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M Stevens-David

The Loon
By Martha Stevens-David
Apr 13, 2014 - 12:17:40 AM

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Jake laid his fishin gear down in the bottom of dad's old, green canoe and then he slid the canoe quietly into the slowly moving water of the Aroostook River. The canoe rocked slightly as he settled himself into the seat and picked up the paddle. He paddled silently along the edge of the shore as he slowly made his way downstream to where the river divided and then he cut across the current in the middle and paddled until he reached the opposite side. He lay the dripping paddle across his knees and let the canoe glide along the edge of the riverbank.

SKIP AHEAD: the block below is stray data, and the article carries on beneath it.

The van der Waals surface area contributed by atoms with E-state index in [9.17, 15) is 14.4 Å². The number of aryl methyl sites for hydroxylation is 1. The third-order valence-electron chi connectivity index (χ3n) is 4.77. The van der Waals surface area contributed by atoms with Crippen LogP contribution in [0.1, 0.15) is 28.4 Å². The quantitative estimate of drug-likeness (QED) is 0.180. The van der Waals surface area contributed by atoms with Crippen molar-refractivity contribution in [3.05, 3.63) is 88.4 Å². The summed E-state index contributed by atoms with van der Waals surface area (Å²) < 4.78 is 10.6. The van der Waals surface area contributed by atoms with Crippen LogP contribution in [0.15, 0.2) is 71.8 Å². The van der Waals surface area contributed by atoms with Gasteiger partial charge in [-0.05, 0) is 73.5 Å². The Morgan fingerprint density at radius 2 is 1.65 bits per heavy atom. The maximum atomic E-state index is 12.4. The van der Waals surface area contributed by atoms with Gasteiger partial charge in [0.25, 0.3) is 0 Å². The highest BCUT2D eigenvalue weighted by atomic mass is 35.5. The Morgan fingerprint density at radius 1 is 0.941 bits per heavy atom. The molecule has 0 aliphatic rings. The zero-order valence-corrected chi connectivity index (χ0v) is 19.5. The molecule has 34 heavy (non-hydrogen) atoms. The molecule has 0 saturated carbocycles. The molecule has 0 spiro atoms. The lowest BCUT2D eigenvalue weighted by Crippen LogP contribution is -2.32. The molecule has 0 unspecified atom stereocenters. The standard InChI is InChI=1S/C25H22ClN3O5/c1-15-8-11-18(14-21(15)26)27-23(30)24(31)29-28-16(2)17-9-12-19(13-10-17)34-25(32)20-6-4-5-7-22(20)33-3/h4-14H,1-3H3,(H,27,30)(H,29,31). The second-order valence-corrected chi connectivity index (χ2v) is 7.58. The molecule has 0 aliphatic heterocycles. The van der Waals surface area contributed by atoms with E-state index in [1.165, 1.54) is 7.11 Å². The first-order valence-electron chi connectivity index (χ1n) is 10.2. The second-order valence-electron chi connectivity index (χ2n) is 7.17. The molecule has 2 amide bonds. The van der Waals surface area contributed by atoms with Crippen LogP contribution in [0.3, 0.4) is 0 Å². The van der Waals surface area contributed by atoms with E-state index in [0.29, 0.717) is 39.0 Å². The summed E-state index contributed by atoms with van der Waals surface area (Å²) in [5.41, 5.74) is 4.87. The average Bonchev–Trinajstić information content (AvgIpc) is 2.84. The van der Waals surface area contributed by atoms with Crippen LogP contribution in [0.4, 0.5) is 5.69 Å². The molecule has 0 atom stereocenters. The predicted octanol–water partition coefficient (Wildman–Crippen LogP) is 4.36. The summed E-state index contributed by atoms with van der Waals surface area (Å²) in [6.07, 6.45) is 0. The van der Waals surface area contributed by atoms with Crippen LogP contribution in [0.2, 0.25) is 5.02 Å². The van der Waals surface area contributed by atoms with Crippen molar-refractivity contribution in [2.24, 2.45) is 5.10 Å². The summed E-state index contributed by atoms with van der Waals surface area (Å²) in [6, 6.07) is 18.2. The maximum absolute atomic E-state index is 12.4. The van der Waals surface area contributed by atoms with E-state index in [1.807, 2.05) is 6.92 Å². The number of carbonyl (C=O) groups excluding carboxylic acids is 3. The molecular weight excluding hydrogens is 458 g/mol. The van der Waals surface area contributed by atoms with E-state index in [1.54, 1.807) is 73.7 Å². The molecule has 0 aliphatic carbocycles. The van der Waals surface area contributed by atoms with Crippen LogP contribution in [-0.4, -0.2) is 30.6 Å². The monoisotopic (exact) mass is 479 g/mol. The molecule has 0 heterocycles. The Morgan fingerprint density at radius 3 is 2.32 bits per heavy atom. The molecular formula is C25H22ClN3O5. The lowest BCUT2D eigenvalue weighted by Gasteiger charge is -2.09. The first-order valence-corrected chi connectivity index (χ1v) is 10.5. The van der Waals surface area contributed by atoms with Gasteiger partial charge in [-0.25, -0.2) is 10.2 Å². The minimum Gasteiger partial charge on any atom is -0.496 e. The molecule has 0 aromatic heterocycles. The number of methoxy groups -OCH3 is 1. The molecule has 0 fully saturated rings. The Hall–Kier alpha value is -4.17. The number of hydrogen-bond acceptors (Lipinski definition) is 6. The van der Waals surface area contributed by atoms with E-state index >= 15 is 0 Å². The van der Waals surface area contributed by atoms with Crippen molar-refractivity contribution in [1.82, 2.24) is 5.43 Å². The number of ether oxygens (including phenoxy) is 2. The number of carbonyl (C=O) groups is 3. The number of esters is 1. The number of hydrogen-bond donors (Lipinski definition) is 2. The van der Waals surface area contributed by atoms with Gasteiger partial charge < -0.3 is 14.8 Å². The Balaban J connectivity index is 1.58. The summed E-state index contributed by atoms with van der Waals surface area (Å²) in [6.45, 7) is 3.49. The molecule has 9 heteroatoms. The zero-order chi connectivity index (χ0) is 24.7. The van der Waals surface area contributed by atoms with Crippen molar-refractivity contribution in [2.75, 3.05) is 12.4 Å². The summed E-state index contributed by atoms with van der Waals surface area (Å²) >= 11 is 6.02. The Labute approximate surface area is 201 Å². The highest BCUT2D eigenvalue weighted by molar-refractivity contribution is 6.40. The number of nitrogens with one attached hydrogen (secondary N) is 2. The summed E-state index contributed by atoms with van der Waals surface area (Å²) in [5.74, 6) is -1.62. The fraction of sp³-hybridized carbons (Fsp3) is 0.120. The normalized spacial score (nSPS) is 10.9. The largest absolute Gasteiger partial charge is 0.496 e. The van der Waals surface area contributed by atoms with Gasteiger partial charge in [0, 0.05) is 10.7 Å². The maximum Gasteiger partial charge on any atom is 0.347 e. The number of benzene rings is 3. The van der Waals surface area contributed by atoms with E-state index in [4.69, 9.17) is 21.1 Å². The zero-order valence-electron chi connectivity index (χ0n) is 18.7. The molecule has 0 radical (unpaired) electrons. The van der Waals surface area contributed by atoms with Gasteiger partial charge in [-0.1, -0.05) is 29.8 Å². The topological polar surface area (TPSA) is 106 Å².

Although he'd been cruisin this river ever since he was old enough to use a canoe and paddle, he never got over the feeling he felt when he saw the river again. He knew every crook and bend and where every sand bar was as well. It was just as much a part of him as the blood that coursed through his veins.

  Just as the canoe started to go around a bend in the river he reached up and grabbed a low-hanging branch of a river birch and pulled hard to the left. He guided the canoe into the mouth of the fast flowing Trout Brook that emptied into the river from the Garfield side. He stood and pulled the canoe up along the edge of the brook until he reached his favorite fishing spot and then he quickly anchored the canoe.

He'd begun fishing here when he was five, over fifty years ago, when his father had first introduced him to this quiet place and he'd considered it to be his private fishin hole ever since. Dad was long gone now but Jake, somehow, always felt closer to him in this spot.